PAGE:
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There once was a hardworking plumber. A workaholic, devoted to his family. He was not only eager to make ends meet, but madly driven to keep his princess happy.

Until his routine was disrupted...

See on more than one occasion this poor plumber bumped his head. For he was always working in tight spaces, in and around pipes of all sizes and his only form of "protection," was a blue and red baseball cap.

Some will blame the mushrooms he constantly ate and others will point to the endless concussions he acquired. But his true unhinging began when he lost his princess.

For in his mind, this plumber began to travel. He traversed through pipes to new worlds and battled prehistoric monsters. He was still working for his princess, it was all in the name of the princess.

But everywhere he went, she was nowhere to be found. In place of her there was always a note. And the message was always the same, the same as the one he had discovered the first time she had left.

"Our princess is in another castle."

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School taught me to hate group projects. Most of the time, one or two of us did all the work, while the rest sat back and profited. On the rare occasion we were able to choose our own groups, contribution and productivity increased. Although, "Dead-weights" still occurred, as the teacher tossed the "uninvited" into a group.

At least in the situations where we chose our own groups, we were happier with the distribution of work. Those who didn't contribute were in the minority, the burden of "pulling their weight" was reduced. Besides, it was easier to ignore the "slackers" and do all the work, than to try and teach or force them to contribute. With more equal contribution, we learned the value of delegation and communication and we learned how to utilize our strengths and weaknesses to come together as a group.

Although I lack any recollection of the lesson themselves, I'll never forget the lesson of working in a group. Some work harder, some work smarter, some are more cunning and some are simply adept. There are places for all skills, but not all skills are considered equal. Groups worked best when we could build our own and even then, that in itself is a skill not all are capable of doing. There is also corruption involved, when those who are in charge of building the group are willing to ignore talent, in favor of familiarity. There are those who build groups to succeed, and those who build them to be surrounded by their friends and family.

But it's not always "corruption" to choose familiarity over talent. If we were traveling in dangerous situations, ones which called for survival, we would want the most talented. But as such things are rare and most traveling is for vacation, we often choose the most comfortable and entertaining people. Again, the important part is that the power is left in our own hands and we are able to choose our own groups.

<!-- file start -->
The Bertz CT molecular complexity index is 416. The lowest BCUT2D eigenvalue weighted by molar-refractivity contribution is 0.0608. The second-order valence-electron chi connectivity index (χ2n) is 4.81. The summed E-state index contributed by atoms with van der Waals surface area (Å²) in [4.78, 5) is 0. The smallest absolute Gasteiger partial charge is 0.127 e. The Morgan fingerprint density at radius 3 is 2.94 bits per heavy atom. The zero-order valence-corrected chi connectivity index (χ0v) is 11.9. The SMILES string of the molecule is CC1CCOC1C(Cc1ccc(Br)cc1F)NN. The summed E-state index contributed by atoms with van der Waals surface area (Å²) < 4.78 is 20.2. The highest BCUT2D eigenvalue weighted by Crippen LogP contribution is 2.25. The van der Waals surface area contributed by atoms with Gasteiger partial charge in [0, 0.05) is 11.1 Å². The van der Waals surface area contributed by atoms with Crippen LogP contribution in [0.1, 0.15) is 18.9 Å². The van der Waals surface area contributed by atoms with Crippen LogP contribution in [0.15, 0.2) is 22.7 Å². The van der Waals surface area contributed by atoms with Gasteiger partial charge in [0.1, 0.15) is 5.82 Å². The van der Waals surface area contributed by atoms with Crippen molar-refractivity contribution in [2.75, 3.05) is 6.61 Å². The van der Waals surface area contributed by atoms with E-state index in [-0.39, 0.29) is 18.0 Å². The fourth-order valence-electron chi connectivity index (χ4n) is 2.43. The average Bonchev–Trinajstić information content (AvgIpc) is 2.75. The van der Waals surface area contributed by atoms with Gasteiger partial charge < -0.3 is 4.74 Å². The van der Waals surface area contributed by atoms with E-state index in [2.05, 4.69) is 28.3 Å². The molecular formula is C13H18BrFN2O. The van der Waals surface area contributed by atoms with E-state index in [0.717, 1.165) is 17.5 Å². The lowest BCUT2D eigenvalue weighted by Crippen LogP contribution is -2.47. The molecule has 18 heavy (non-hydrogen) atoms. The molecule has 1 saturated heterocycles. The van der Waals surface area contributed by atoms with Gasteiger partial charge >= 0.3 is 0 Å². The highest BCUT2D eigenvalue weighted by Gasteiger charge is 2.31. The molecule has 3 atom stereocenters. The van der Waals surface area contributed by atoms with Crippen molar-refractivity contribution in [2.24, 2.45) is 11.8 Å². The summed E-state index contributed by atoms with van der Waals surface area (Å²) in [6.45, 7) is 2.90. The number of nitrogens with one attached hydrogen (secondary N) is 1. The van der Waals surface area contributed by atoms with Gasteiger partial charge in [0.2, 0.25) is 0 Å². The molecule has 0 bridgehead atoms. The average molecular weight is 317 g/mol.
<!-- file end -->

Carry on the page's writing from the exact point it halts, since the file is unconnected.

So please, tell me how any system is going to work, when it calls for mandated groups and equal distribution of rewards, while ignoring contributions and talent?

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"Bottles, like the coffins they deliver, come in all shapes and sizes. It's the promise of death, that alcoholics are after. The marketing ploys of sex and wealth, fun and adventure, those are for the tourist. Alcoholics don't need to be sold, they aren't buying into those "sweeteners." An alcoholics idea of romance can be found in the final scene of Romeo and Juliet. When Romeo is all too eager to drink the poison and join his "deceased" lover. Follow by the honest scene where Juliet awakes, finding her departed and an empty bottle. That is what alcoholics leave behind, empty bottles.

A bottle emptied of poison, in exchange for a coffin, to be filled with the poisoned." Happy Sober October. Fleshing out some thoughts, trying to work Bottles and Coffins. I don't know what I'm going to do with this yet. There's a always a story to be told. In the process of working one story, another one swept up my attention. The art of telling the story is understanding that stortellers start and feed the fire, while the elements keep it going. There's something magical that happens when a story comes alive and takes on a life of it's own. It's my favorite place to be, when reading or telling a story. Hopefully I can do my duty and allow others to experience it.

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